In the meantime, Skelton had made a very profitable third marriage, to the thrice-widowed Joan Sandys, a tenant of duchy of Lancaster lands in the south. By the turn of the century, therefore, he had become a wealthy man, enjoying not only his annual fee of £100 from the chief stewardship, but also an income from estates in Hampshire, Wiltshire, Sussex and Cambridgeshire conservatively estimated in 1412 at £190 p.a. All but £43 of this landed income (that coming from his property in Cambridgeshire) was acquired as a consequence of his marriage to Joan Sandys. After her death in 1415 Skelton encountered some difficulties, largely because he sought to retain possession of the premises she had held as dower from her first husband, Giles Norman. But a man of his influence could easily overcome local opposition; he allegedly packed a jury at the assizes thereby obtaining the condemnation for damages of £400 of the rival claimant, Robert Peny, and bringing about the latter’s imprisonment. The unfortunate Peny petitioned the Parliament of 1415 against his powerful adversary, but was nevertheless kept a prisoner in the Fleet until after Sir Thomas’s death. Skelton’s last marriage had afforded him entry into the Hampshire community and, although he had continued to sit as a j.p. in Cambridgeshire, by this date he had also served on the Hampshire bench for a considerable time, and had been returned to two Parliaments for that county.

Skelton’s years of experience as a lawyer and magistrate clearly made him an authority on matters of law, and the government called on him to hear appeals from the court of admiralty and to determine suits as far afield as Herefordshire and Norfolk. The Commons of 1406, too, recognized his capabilities and selected him for a committee established to discuss with the King’s Council the terms under which the merchants were to undertake the safeguard of the seas, and also to sit on another such body whose purpose was to ensure that the roll of the Parliament was correctly engrossed when the House disbanded. Skelton’s last official post, after 25 years of almost continual service to the Crown, was as controller of customs at Southampton, and this he performed with his customary thoroughness. Indeed, in consideration of the ‘grant profit et avantage’ he had obtained for the Crown in the pursuit of its debtors, he received a reward of £20.8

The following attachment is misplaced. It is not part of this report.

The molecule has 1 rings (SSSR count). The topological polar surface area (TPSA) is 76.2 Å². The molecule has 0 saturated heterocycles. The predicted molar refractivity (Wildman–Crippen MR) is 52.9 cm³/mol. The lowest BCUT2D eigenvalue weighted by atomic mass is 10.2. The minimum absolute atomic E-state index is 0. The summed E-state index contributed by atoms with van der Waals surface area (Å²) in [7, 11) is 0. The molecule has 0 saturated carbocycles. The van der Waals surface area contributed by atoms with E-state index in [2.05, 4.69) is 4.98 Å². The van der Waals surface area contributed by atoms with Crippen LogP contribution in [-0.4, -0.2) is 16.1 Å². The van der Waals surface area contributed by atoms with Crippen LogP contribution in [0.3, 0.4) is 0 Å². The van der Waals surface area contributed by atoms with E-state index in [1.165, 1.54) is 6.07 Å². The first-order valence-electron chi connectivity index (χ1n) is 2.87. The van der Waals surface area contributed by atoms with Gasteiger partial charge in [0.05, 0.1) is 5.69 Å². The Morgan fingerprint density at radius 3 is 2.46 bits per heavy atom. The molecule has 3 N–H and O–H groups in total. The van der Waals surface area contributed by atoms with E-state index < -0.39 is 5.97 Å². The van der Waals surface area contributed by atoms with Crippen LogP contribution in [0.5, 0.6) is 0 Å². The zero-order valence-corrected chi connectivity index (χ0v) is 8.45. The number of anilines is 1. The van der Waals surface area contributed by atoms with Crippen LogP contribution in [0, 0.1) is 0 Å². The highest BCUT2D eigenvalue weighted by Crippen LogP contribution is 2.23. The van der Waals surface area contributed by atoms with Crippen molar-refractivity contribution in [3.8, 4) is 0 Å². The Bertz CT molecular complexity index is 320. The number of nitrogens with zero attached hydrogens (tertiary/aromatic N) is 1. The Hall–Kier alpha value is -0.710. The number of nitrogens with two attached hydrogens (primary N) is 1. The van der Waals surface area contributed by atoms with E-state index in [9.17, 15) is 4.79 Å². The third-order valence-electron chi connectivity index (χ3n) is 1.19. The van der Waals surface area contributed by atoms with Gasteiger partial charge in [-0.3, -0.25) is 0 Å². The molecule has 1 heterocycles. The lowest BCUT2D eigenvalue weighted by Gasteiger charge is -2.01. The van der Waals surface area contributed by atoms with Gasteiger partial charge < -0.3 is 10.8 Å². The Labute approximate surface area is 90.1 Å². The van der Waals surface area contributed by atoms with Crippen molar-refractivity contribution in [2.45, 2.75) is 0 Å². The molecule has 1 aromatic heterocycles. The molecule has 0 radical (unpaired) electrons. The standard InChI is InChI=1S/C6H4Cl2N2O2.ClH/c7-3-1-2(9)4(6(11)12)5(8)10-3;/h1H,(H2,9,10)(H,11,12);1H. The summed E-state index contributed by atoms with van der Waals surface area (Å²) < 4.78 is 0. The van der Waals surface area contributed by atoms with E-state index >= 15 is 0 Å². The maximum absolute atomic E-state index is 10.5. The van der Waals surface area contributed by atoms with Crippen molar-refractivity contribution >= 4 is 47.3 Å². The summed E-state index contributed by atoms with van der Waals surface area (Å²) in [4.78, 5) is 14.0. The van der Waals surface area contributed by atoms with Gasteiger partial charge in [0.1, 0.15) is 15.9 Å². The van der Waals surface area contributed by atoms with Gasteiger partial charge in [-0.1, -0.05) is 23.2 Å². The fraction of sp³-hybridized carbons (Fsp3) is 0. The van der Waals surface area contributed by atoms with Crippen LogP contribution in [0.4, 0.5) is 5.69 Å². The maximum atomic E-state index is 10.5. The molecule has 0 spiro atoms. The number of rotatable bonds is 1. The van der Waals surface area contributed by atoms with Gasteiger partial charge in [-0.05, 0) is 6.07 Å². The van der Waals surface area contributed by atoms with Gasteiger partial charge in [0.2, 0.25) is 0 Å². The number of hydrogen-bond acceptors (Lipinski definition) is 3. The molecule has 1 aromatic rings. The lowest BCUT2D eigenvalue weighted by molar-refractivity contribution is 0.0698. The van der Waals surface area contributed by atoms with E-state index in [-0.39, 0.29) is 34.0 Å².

Over the course of his career, Skelton had occasionally been involved in transactions with religious houses: in 1388 he and Robert Carbonel and others had exchanged with the abbey of Bruisyard (Suffolk), the reversion of certain properties in Cambridgeshire for the manor of Wilton in Norfolk; and in 1404 along with Chief Justice Gascoigne, he had granted an area of woodland in Suffolk to Bury St. Edmunds abbey, to support certain charges for the soul of Thomas Monchensey. However, it was not until he came to compose his will, on 2 May 1416, that he made any permanent provisions for religious services for his own soul’s welfare. He left £10 to the church at Hinxton (2 for repairs and £8 towards the construction of a south aisle), and gave instructions to his principal executor, Roger Whelpdale, provost of Queen’s college, Oxford, and afterwards (1420-3) bishop of Carlisle, to complete arrangements for more ambitious projects. Whelpdale, in his own will, stated that the sum of £200 raised from the sale of certain of his estates was to be used to found a chantry where a priest might pray for the souls of Skelton and Master John Glaston. (The chantry of St. Roke in the cathedral church of Carlisle was probably the one built in fulfilment of Whelpdale’s request.) Also in remembrance of Sir Thomas, Whelpdale donated 4d. to an elemosinary chest he had himself endowed at Queen’s college. Skelton died on 5 May and was buried in Hinxton church, next to his first two wives. The Sandys estates passed to his stepson, Sir Walter Sandys*, but before his death he had placed his other properties, in Cambridgeshire, Suffolk and Cumberland, in the hands of feoffees, headed by Whelpdale, who sold them, presumably spending the proceeds on the religious foundations already mentioned. All of Skelton’s children predeceased him.9

Ref Volumes: 1386-1421

Author: L. S. Woodger


  • 1. R.A. Griffiths, Principality of Wales, i. 122-3.
  • 2. Somerville, Duchy, i. 155, 427.
  • 3. RP, iii. 569, 585.
  • 4. Testamenta Karleolensia ed. Ferguson, 130; CIPM, xii. 40, 401; xiv. 199; J. Nicolson and R. Burn, Westmld. and Cumb. 340-1; Cumb. and Westmld. Arch. Soc. tract ser. ii. 174-5; CPL, iv. 493; CIMisc. iii. 919; CCR, 1369-74, p. 421; 1377-81, p. 201; CFR, viii. 266, 311, 337; C136/106/38.
  • 5. CCR, 1381-5, pp. 212, 448-9, 576; 1385-9, pp. 155, 467, 599; CPR, 1381-5, p. 183; 1391-6, pp. 583, 608; Corporation of London RO, hr 115/158.
  • 6. CPR, 1389-92, p. 435; 1391-6, pp. 351, 529; 1408-13, pp. 50-51; Somerville, i. 67, 125, 155, 367, 427; CCR, 1392-6, p. 235; 1396-9, p. 153; 1399-1402, p. 264; S. Armitage-Smith, John of Gaunt, 430.
  • 7. SC10/37/1821, 1834, 38/1876, 39/1921, 1941, 40/1971, 42/2058, 2083, 43/2129; RP, iii. 358; CCR, 1396-9, p. 244.
  • 8. Feudal Aids, vi. 406, 449, 525, 535, 627; RP, iii. 83, 111; E404/23/266.
  • 9. CPR, 1385-9, p. 527; 1401-5, p. 372; 1416-22, p. 6; 1422-9, p. 290; PCC 34 Marche; Bodl. Rawlinson ms B275 f. 171; CCR, 1413-19, pp. 333, 418-19, 448, 450; Reg. Chichele, ii. 239-40; Trans. Cumb. and Westmld. Arch. Soc. n.s. lx. 74. J.R. Magrath in Queen’s Coll. i. 73, 137 and Obituary Bk. Queen’s Coll. (Oxf. Hist. Soc. lvi), 5, 56, erroneously refers to him as Sir John Skelton.